Plant biology currently lags behind other fields in the study of cell-to-cell variation and subcellular localization of mRNA. During my PhD I helped to establish the first Single molecule Fluorescent In situ hybridization (smFISH) method for plants where each RNA molecule can be visualized as a single fluorescent dot in Arabidopsis thaliana root meristem tissue (Duncan et al., Plant methods, 2016 in press). This technique, in combination with an image analysis algorithm developed by colleagues in the Computational and Systems Biology department at JIC, was successfully used to quantify mRNA at the cellular level. It also revealed subcellular localisation of coding and non-coding RNA and provided data to enable the estimation of the frequency of transcriptional firing events. The high level of back ground autofluorescence emitted by many green plant tissues currently limits smFISH analysis to a single tissue type. With the support of OpenPlant we propose to promote and optimise this existing technique. In addition, we aim to adapt the methodology for use in other Arabidopsis tissues and to enable RNA imaging in the liverwort Marchantia polymorpha.

Who We Are

Dr Susan Duncan, Postdoctoral Researcher, Grieneisen Lab, Department of Computational and Systems Biology, John Innes Centre, Norwich.

Email: susan.duncan@jic.ac.uk.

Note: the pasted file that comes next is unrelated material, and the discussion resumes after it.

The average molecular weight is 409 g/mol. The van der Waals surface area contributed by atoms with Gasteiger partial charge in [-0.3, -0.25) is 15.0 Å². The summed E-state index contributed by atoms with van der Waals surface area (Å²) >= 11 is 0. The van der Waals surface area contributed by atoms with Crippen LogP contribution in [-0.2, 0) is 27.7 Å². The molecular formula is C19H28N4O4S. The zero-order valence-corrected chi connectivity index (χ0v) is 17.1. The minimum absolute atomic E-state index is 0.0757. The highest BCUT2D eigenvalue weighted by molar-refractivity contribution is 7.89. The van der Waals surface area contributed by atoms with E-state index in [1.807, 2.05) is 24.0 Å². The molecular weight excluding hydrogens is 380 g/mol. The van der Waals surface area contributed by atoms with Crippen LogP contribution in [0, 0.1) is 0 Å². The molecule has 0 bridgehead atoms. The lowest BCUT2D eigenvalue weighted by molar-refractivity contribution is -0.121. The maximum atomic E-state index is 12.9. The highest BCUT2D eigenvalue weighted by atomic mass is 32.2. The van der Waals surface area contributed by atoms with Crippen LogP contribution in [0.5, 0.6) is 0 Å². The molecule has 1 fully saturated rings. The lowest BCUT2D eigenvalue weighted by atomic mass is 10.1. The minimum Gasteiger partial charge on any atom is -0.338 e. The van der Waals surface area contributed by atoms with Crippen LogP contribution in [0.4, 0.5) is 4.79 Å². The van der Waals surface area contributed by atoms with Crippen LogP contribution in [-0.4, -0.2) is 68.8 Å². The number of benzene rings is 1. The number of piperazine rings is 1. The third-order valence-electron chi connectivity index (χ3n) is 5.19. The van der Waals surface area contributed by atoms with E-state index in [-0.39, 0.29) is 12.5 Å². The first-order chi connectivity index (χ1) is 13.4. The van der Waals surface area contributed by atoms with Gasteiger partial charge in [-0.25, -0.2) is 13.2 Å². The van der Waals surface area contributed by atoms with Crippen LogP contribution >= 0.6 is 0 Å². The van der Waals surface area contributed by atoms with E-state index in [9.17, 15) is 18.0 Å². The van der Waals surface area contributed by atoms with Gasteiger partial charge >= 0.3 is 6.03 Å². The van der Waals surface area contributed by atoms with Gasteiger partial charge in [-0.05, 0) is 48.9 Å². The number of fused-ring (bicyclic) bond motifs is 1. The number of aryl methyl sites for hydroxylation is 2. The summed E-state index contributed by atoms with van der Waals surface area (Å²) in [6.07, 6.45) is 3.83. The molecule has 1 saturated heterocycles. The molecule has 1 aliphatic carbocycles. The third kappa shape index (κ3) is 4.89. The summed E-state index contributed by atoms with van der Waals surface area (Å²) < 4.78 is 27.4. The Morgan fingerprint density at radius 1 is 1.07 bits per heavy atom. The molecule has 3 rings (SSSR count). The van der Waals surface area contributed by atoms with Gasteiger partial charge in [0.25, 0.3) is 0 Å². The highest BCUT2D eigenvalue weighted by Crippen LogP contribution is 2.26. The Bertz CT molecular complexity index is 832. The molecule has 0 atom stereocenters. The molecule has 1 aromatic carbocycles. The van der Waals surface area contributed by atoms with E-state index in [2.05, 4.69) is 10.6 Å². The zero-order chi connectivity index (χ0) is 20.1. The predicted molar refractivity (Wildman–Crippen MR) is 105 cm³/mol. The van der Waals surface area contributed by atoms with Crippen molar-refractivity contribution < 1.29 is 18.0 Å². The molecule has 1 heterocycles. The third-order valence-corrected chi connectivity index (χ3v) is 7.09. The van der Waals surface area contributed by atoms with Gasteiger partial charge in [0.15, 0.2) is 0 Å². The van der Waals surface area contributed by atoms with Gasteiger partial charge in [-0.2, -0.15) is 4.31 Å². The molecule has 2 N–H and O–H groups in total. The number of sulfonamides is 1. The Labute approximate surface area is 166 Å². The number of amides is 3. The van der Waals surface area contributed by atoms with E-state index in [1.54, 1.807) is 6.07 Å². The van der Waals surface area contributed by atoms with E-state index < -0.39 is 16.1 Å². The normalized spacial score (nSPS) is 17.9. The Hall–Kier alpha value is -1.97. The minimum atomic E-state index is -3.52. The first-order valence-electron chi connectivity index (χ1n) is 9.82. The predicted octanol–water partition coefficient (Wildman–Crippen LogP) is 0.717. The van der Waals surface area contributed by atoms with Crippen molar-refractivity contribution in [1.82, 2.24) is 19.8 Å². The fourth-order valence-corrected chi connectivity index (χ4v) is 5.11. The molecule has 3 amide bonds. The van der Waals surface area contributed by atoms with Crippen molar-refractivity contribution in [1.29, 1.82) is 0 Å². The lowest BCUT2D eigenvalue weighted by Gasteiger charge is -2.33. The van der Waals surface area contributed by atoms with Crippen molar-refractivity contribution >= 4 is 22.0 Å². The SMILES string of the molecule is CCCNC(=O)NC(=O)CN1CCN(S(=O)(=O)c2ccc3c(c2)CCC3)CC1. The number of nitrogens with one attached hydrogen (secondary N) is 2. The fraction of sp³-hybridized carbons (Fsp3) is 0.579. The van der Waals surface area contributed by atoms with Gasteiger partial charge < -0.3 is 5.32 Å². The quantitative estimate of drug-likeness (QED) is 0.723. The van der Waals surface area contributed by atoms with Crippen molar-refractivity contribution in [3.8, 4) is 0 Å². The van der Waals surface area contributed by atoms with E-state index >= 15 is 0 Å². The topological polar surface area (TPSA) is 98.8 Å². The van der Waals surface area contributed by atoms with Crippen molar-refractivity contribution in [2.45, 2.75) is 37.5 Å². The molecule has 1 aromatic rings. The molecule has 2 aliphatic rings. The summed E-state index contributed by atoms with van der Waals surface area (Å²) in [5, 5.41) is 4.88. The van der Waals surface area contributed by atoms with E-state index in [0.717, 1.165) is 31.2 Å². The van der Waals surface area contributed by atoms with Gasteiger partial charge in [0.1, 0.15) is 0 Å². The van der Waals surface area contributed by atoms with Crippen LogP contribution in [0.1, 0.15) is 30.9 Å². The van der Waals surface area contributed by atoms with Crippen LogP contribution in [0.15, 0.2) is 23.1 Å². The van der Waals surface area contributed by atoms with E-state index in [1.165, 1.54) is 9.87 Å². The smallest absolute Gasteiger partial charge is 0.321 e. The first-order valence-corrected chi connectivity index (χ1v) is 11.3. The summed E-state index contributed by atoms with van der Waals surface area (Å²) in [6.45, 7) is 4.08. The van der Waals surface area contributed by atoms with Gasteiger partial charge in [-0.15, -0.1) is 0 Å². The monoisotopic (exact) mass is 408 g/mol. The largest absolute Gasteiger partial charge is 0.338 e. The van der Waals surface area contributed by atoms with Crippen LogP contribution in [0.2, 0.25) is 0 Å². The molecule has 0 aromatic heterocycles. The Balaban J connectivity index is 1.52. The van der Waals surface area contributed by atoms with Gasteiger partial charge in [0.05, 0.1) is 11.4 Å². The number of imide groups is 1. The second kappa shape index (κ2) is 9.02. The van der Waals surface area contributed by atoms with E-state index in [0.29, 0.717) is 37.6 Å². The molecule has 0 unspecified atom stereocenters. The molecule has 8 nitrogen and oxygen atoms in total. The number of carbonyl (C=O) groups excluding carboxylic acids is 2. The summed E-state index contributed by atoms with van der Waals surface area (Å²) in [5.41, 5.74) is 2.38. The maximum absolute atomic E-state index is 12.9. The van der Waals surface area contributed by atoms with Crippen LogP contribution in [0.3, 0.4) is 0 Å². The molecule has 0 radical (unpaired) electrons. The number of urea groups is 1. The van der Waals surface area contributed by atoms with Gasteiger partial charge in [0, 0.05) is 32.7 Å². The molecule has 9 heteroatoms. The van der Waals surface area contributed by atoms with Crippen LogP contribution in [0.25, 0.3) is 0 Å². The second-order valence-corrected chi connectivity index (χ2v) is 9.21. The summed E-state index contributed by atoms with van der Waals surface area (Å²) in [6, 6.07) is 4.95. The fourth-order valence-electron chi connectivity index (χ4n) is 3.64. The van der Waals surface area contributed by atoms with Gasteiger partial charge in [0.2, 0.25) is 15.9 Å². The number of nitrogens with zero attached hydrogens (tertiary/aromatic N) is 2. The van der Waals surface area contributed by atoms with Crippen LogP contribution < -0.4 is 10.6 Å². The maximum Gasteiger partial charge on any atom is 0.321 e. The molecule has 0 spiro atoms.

I am a cell biologist researching Arabidopsis cell polarity. I have relevant smFISH expertise.

Dr Susana Sauret-Gueto, Research Associate and Lab Manager, Jim Haseloff group, Department of Plant Sciences, University of Cambridge.

Email: ss2359@cam.ac.uk.

I work on developing foundational technologies, protocols and workflows for the engineering of the model plant Marchantia polymorpha. I oversee instrumentation, including microscopes, in the OpenPlant Lab in Cambridge

Mr Christian R. Boehm, Doctoral Researcher, Department of Plant Sciences, University of Cambridge.

Email:crb59@cam.ac.uk.

I am a synthetic biologist working on the development of genetic circuits controlling transgene expression in Marchantia polymorpha. My expertise relevant to this proposal embraces maintenance, propagation and transformation of M. polymorpha, the development of circuits for transgene expression and quantitative confocal microscopy.

Implementation